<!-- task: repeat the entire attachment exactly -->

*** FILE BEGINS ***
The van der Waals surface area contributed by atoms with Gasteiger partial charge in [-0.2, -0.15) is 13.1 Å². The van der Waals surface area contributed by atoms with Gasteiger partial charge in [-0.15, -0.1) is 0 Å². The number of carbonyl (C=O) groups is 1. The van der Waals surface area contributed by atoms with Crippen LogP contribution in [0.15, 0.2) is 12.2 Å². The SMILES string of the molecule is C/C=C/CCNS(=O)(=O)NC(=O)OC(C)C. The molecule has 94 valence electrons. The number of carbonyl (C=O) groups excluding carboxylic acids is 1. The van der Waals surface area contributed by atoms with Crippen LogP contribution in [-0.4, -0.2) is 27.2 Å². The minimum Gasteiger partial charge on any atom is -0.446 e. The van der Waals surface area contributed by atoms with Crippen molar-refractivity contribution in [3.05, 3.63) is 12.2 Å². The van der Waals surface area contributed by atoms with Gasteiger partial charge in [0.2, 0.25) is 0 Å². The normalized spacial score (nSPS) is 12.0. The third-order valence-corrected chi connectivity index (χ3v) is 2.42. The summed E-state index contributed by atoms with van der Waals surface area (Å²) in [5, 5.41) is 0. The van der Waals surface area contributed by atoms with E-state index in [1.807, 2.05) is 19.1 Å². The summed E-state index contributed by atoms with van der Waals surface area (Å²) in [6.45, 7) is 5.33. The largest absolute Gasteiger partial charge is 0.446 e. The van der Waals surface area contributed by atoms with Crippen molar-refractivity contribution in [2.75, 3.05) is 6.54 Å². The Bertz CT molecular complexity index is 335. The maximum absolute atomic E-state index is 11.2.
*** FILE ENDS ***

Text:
The van der Waals surface area contributed by atoms with Gasteiger partial charge in [-0.2, -0.15) is 13.1 Å². The van der Waals surface area contributed by atoms with Gasteiger partial charge in [-0.15, -0.1) is 0 Å². The number of carbonyl (C=O) groups is 1. The van der Waals surface area contributed by atoms with Crippen LogP contribution in [0.15, 0.2) is 12.2 Å². The SMILES string of the molecule is C/C=C/CCNS(=O)(=O)NC(=O)OC(C)C. The molecule has 94 valence electrons. The number of carbonyl (C=O) groups excluding carboxylic acids is 1. The van der Waals surface area contributed by atoms with Crippen LogP contribution in [-0.4, -0.2) is 27.2 Å². The minimum Gasteiger partial charge on any atom is -0.446 e. The van der Waals surface area contributed by atoms with Crippen molar-refractivity contribution in [3.05, 3.63) is 12.2 Å². The van der Waals surface area contributed by atoms with Gasteiger partial charge in [0.2, 0.25) is 0 Å². The normalized spacial score (nSPS) is 12.0. The third-order valence-corrected chi connectivity index (χ3v) is 2.42. The summed E-state index contributed by atoms with van der Waals surface area (Å²) in [5, 5.41) is 0. The van der Waals surface area contributed by atoms with E-state index in [1.807, 2.05) is 19.1 Å². The summed E-state index contributed by atoms with van der Waals surface area (Å²) in [6.45, 7) is 5.33. The largest absolute Gasteiger partial charge is 0.446 e. The van der Waals surface area contributed by atoms with Crippen molar-refractivity contribution in [2.75, 3.05) is 6.54 Å². The Bertz CT molecular complexity index is 335. The maximum absolute atomic E-state index is 11.2.